Stable ethylene-insensitive lines were tested for altered sensitivity to varying concentrations of ACC in etiolated seedling growth assays (Fig. 2C). Lines with longer hypocotyls were generally also characterized by reduced hypocotyl thickness. Additionally, lines 50-4, 4-6, LjETR1-1, 23-3, and 15-1 had twisted and coiled hypocotyls independent of the presence of ACC (Fig. 3E). By comparing the degree of hypocotyl extension of dark-grown seedlings of transgenic lines germinated in the presence of 25 µm ACC with Gifu seedlings germinated in the absence of ACC, lines could be divided into two groups. Lines 120-1 and 50-7, which had hypocotyl length less than Gifu without ACC, were considered ‘hypo-insensitive’. Lines LjETR1-1, 50-4, 4-6, 125-3 (non-coiled hypocotyl), 23-3 and 15-1 (coiled hypocotyls) with extension larger than Gifu in the absence of ACC, were termed ‘super-insensitive’.

Fig. 3.
Growth and nodulation phenotypes of ethylene-insensitive transgenic lines of L. japonicus compared with the wild type Gifu. Floral and pod phenotypes of wild-type Gifu (A, C) and ethylene-insensitive L. japonicus (B, D) compared at the same developmental ...

Line LjETR1-1, with high seedling insensitivity to ACC, maintained the ability to nodulate on either 3 or 6 µm ACC (Fig. 4A, D) in agar plate assays, whereas Gifu nodulation was severely inhibited. However, primary root growth was inhibited by ACC to the same degree as in Gifu whether plates were vented or sealed (Fig. 4C, F). Ethylene-insensitive lines developed significantly fewer lateral roots (Fig. 4B, E). Venting agar plates lowered ACC toxicity. Nodule inhibition was more pronounced in sealed plates and lateral root numbers were more stimulated in vented plates of Gifu than LjETR1-1.

Fig. 4.
Nodulation and root growth characteristics of etr1-1 transgenics (line LjETR1-1). Seedlings were inoculated with Mesorhizobium loti NZP2235 and grown for 36 d at different ACC concentrations. (A–C) Plants underwent ‘vented’ treatment ...

Floral petals of super-insensitive plants persisted even after ripening of the pod whereas those on Gifu and hypo-insensitive plants generally dried and abscised (Fig. 3A, B). Petals of super-insensitive plants occasionally adhered to both the base and the tip of the pod, resulting in a pod curvature (Fig. 3D). In contrast, petals in the wild type were carried on the tip of the pod, or lost altogether without any curvature (Fig. 3C). Lotus japonicus ethylene-insensitive plants took longer to flower and the pods took longer to ripen than the wild type (30–50 % longer). For example, lines LjETR1-1, 4-6, 23-3 and 50-7 flowered by 64 ± 5 DAP, while Gifu flowered at 52 ± 4 DAP (days after planting, with long day period).

Transgene RNA expression level is correlated with ethylene insensitivity

Transgene RNAs were measured semi-quantitatively in stable transgenic lines of L. japonicus by northern hybridization using an Atetr1-1-specific probe. Lines with higher insensitivity in the triple response assay (e.g. LjETR1-1, 15-1, 23-3, 4-6) tended to have the highest Atetr1-1 transcript level (Fig. 5B) while lines with marginal insensitivity, like 120-1, showed the lowest level. The ranking order for transgene expression correlated positively (r2 = 0·96) with the phenotypic ranking based on seedling ACC responses and nodulation tests (r2 = 0·58).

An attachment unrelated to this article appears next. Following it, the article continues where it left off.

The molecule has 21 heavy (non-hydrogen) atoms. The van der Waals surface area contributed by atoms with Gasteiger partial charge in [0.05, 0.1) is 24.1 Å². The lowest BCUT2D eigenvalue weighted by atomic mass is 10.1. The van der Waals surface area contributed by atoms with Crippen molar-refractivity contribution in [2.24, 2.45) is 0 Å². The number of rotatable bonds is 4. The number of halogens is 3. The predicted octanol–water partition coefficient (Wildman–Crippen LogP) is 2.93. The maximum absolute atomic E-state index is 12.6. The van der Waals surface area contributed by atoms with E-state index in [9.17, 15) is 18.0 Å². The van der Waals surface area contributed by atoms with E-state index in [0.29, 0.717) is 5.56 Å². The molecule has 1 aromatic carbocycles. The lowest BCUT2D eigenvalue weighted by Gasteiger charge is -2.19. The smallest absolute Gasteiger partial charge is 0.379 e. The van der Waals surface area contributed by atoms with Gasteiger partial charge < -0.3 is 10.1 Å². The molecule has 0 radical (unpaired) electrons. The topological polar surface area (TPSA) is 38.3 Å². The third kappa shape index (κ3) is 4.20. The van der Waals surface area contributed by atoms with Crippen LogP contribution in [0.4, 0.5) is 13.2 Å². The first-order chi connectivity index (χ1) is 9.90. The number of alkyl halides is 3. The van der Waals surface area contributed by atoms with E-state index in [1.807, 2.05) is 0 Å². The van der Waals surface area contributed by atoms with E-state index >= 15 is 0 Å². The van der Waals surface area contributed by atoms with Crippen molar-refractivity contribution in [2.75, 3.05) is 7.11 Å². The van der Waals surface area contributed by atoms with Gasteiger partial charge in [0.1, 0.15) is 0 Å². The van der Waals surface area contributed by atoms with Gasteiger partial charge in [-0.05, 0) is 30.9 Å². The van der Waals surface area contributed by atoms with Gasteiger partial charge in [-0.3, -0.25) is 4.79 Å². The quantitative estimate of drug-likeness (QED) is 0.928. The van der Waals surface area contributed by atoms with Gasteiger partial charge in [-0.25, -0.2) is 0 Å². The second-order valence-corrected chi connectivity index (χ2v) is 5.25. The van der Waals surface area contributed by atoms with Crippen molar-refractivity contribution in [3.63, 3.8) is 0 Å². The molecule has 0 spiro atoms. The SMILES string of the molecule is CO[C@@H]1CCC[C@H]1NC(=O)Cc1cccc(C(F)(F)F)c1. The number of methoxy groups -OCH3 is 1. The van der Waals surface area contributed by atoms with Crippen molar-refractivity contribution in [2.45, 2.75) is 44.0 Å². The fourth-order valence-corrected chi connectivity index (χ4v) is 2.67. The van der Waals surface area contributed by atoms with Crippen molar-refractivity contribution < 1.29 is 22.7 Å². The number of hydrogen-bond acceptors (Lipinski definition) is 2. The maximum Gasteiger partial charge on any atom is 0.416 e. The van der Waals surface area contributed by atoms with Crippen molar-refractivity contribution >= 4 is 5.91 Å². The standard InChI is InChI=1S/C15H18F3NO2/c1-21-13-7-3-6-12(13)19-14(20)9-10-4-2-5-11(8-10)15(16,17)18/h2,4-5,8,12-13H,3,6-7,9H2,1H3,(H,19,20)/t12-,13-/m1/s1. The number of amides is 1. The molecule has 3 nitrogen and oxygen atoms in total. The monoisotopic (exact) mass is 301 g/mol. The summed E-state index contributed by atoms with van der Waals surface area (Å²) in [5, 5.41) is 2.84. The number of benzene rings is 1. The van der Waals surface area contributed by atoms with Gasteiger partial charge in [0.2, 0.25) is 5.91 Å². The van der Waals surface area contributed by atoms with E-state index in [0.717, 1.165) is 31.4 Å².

Fig. 5.
Nodulation characteristics of ethylene-insensitive transgenic Lotus japonicus lines. (A) Nodule foci, nodules and total events (nodule foci + nodules) per plant. Counting was done 2 weeks after inoculation. Error bars represent 95 % confidence intervals ...

AtETR1-1 confers hyperinfection and increased nodulation, but not classical hypernodulation in L. japonicus

Nodules and nodule foci were counted in the seven independent insensitive lines and the wild-type control grown in the absence of exogenous ACC. In hypo-insensitive lines 120-1 and 50-7, nodule number was statistically the same as in the wild type (Fig. 5A). Larger numbers of root nodules compared with Gifu developed on plants with higher ethylene insensitivity such as lines LjETR1-1, 125-3, 4-6, 23-3 and 15-1 (Fig. 5A). Nodule number per plant was positively correlated with the degree of hypocotyl extension (Fig. 2) and the Atetr1-1 mRNA levels (Fig. 5B) detected in transgenic plants. The number of nodule foci was higher in all insensitive lines compared with the wild type, while the total number of nodulation events (i.e. nodule foci plus nodules) was statistically the same in all super-insensitive lines but was significantly higher than in the wild type and hypo-insensitive lines (Fig. 5A).

The nodule number per nodulation zone (a stretch of root with contiguous nodules usually corresponding to the 2–3 cm behind the root tip at the time of inoculation) was counted in five ethylene-insensitive lines (120-1, 125-3, 4-6, 50-4 and LjETR1-1) and Gifu. Ethylene-insensitive lines possessed more nodules per nodulation zone (120-1 = 2·9 ± 0·35, 125-3 = 4·0 ± 0·27, 4-6 = 5·2 ± 0·51, 50-4 = 6·3 ± 0·78, LjETR1-1 = 6·8 ± 0·77) than the wild type (1·9 ± 0·21). Nodule number in this zone positively correlated with the hypocotyl lengths (Fig. 2) of lines (r2 = 0·99), suggesting that most of the nodule increase stemmed from this region and not an extension of the nodulation zone as seen in hypernodulation mutants (Carroll et al., 1985a; Wopereis et al., 2000). However, nodule size (mg per nodule; data not shown) decreased with increased ethylene insensitivity.